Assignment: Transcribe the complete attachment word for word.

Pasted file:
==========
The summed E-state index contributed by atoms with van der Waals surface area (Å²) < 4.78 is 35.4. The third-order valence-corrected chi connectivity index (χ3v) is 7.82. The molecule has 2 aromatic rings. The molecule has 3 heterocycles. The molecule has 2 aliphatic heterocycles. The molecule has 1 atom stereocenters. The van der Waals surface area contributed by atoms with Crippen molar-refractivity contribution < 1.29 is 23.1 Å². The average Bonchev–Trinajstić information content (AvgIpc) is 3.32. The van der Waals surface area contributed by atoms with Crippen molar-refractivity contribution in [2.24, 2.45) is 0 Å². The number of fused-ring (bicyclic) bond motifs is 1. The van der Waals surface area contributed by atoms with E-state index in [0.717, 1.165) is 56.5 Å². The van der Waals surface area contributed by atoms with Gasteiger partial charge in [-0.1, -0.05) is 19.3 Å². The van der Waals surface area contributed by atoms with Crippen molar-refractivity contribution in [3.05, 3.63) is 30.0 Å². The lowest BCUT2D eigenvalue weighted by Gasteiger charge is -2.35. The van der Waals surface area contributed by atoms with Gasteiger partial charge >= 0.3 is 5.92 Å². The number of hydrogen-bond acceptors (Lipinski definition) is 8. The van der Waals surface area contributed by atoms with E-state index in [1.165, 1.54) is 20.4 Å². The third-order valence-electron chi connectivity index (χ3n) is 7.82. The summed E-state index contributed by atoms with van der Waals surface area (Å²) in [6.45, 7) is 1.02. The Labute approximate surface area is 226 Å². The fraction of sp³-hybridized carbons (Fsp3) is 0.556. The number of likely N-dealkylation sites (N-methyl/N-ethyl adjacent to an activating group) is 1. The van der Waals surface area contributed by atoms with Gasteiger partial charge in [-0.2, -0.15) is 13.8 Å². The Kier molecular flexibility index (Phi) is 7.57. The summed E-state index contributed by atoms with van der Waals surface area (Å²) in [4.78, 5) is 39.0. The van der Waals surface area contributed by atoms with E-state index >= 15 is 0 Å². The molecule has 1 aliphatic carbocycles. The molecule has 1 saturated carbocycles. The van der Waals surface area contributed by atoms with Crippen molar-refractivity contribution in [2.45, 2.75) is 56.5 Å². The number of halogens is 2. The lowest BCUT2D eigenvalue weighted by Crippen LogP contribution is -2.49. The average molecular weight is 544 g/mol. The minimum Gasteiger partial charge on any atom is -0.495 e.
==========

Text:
The summed E-state index contributed by atoms with van der Waals surface area (Å²) < 4.78 is 35.4. The third-order valence-corrected chi connectivity index (χ3v) is 7.82. The molecule has 2 aromatic rings. The molecule has 3 heterocycles. The molecule has 2 aliphatic heterocycles. The molecule has 1 atom stereocenters. The van der Waals surface area contributed by atoms with Crippen molar-refractivity contribution < 1.29 is 23.1 Å². The average Bonchev–Trinajstić information content (AvgIpc) is 3.32. The van der Waals surface area contributed by atoms with Crippen molar-refractivity contribution in [2.24, 2.45) is 0 Å². The number of fused-ring (bicyclic) bond motifs is 1. The van der Waals surface area contributed by atoms with E-state index in [0.717, 1.165) is 56.5 Å². The van der Waals surface area contributed by atoms with Gasteiger partial charge in [-0.1, -0.05) is 19.3 Å². The van der Waals surface area contributed by atoms with Crippen molar-refractivity contribution in [3.05, 3.63) is 30.0 Å². The lowest BCUT2D eigenvalue weighted by Gasteiger charge is -2.35. The van der Waals surface area contributed by atoms with Gasteiger partial charge >= 0.3 is 5.92 Å². The number of hydrogen-bond acceptors (Lipinski definition) is 8. The van der Waals surface area contributed by atoms with E-state index in [1.165, 1.54) is 20.4 Å². The third-order valence-electron chi connectivity index (χ3n) is 7.82. The summed E-state index contributed by atoms with van der Waals surface area (Å²) in [6.45, 7) is 1.02. The Labute approximate surface area is 226 Å². The fraction of sp³-hybridized carbons (Fsp3) is 0.556. The number of likely N-dealkylation sites (N-methyl/N-ethyl adjacent to an activating group) is 1. The van der Waals surface area contributed by atoms with Gasteiger partial charge in [-0.2, -0.15) is 13.8 Å². The Kier molecular flexibility index (Phi) is 7.57. The summed E-state index contributed by atoms with van der Waals surface area (Å²) in [4.78, 5) is 39.0. The van der Waals surface area contributed by atoms with E-state index >= 15 is 0 Å². The molecule has 1 aliphatic carbocycles. The molecule has 1 saturated carbocycles. The van der Waals surface area contributed by atoms with Crippen molar-refractivity contribution in [2.45, 2.75) is 56.5 Å². The number of halogens is 2. The lowest BCUT2D eigenvalue weighted by Crippen LogP contribution is -2.49. The average molecular weight is 544 g/mol. The minimum Gasteiger partial charge on any atom is -0.495 e.